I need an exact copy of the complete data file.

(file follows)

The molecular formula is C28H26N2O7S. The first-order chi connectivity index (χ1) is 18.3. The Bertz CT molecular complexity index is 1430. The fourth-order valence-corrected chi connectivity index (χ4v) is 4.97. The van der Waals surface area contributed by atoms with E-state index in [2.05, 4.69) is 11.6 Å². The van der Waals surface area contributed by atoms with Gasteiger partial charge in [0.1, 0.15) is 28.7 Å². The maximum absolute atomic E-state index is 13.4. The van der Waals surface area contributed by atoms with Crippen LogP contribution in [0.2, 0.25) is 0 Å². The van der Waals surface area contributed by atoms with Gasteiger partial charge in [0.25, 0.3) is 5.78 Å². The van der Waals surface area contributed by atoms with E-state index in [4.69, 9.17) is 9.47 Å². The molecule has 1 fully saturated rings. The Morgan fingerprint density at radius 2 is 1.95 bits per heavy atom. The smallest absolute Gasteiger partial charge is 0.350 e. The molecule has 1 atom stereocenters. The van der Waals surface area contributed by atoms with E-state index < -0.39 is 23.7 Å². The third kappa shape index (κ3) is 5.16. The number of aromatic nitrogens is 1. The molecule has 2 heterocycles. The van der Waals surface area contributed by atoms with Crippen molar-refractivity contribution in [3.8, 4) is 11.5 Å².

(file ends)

The molecular formula is C28H26N2O7S. The first-order chi connectivity index (χ1) is 18.3. The Bertz CT molecular complexity index is 1430. The fourth-order valence-corrected chi connectivity index (χ4v) is 4.97. The van der Waals surface area contributed by atoms with E-state index in [2.05, 4.69) is 11.6 Å². The van der Waals surface area contributed by atoms with Gasteiger partial charge in [0.1, 0.15) is 28.7 Å². The maximum absolute atomic E-state index is 13.4. The van der Waals surface area contributed by atoms with Crippen LogP contribution in [0.2, 0.25) is 0 Å². The van der Waals surface area contributed by atoms with Gasteiger partial charge in [0.25, 0.3) is 5.78 Å². The van der Waals surface area contributed by atoms with E-state index in [4.69, 9.17) is 9.47 Å². The molecule has 1 fully saturated rings. The Morgan fingerprint density at radius 2 is 1.95 bits per heavy atom. The smallest absolute Gasteiger partial charge is 0.350 e. The molecule has 1 atom stereocenters. The van der Waals surface area contributed by atoms with E-state index < -0.39 is 23.7 Å². The third kappa shape index (κ3) is 5.16. The number of aromatic nitrogens is 1. The molecule has 2 heterocycles. The van der Waals surface area contributed by atoms with Crippen molar-refractivity contribution in [3.8, 4) is 11.5 Å².